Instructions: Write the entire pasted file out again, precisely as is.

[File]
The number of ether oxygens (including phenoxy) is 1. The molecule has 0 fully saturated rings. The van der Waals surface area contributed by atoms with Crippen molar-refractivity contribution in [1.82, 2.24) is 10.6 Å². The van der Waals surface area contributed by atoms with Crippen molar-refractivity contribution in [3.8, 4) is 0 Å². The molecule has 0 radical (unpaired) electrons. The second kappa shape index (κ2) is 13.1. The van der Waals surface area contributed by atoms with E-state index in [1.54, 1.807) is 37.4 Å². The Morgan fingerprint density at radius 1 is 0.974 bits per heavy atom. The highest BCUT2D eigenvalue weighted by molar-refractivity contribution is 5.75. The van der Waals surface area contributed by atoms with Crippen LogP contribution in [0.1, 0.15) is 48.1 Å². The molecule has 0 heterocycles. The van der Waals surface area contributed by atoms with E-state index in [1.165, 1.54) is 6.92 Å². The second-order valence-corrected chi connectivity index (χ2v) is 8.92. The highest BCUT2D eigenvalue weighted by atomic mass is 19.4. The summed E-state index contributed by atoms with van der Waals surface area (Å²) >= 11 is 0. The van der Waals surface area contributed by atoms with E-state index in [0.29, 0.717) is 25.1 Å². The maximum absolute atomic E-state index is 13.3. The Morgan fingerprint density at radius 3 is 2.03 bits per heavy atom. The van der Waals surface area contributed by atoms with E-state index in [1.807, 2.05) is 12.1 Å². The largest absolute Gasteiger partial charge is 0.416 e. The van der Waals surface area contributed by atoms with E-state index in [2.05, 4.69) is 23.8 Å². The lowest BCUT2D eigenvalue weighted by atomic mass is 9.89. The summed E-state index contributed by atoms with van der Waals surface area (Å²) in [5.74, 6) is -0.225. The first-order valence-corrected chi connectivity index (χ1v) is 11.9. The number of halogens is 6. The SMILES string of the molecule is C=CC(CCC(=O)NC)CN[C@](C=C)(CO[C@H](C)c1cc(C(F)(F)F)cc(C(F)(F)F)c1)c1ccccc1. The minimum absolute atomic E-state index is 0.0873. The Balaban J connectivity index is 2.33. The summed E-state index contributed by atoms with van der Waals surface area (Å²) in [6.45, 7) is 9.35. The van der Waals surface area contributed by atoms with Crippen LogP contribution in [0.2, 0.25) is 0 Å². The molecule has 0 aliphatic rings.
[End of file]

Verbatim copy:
The number of ether oxygens (including phenoxy) is 1. The molecule has 0 fully saturated rings. The van der Waals surface area contributed by atoms with Crippen molar-refractivity contribution in [1.82, 2.24) is 10.6 Å². The van der Waals surface area contributed by atoms with Crippen molar-refractivity contribution in [3.8, 4) is 0 Å². The molecule has 0 radical (unpaired) electrons. The second kappa shape index (κ2) is 13.1. The van der Waals surface area contributed by atoms with E-state index in [1.54, 1.807) is 37.4 Å². The Morgan fingerprint density at radius 1 is 0.974 bits per heavy atom. The highest BCUT2D eigenvalue weighted by molar-refractivity contribution is 5.75. The van der Waals surface area contributed by atoms with Crippen LogP contribution in [0.1, 0.15) is 48.1 Å². The molecule has 0 heterocycles. The van der Waals surface area contributed by atoms with E-state index in [1.165, 1.54) is 6.92 Å². The second-order valence-corrected chi connectivity index (χ2v) is 8.92. The highest BCUT2D eigenvalue weighted by atomic mass is 19.4. The summed E-state index contributed by atoms with van der Waals surface area (Å²) >= 11 is 0. The van der Waals surface area contributed by atoms with E-state index in [0.29, 0.717) is 25.1 Å². The maximum absolute atomic E-state index is 13.3. The Morgan fingerprint density at radius 3 is 2.03 bits per heavy atom. The van der Waals surface area contributed by atoms with E-state index in [1.807, 2.05) is 12.1 Å². The largest absolute Gasteiger partial charge is 0.416 e. The van der Waals surface area contributed by atoms with E-state index in [2.05, 4.69) is 23.8 Å². The lowest BCUT2D eigenvalue weighted by atomic mass is 9.89. The summed E-state index contributed by atoms with van der Waals surface area (Å²) in [5.74, 6) is -0.225. The first-order valence-corrected chi connectivity index (χ1v) is 11.9. The number of halogens is 6. The SMILES string of the molecule is C=CC(CCC(=O)NC)CN[C@](C=C)(CO[C@H](C)c1cc(C(F)(F)F)cc(C(F)(F)F)c1)c1ccccc1. The minimum absolute atomic E-state index is 0.0873. The Balaban J connectivity index is 2.33. The summed E-state index contributed by atoms with van der Waals surface area (Å²) in [6.45, 7) is 9.35. The van der Waals surface area contributed by atoms with Crippen LogP contribution in [0.2, 0.25) is 0 Å². The molecule has 0 aliphatic rings.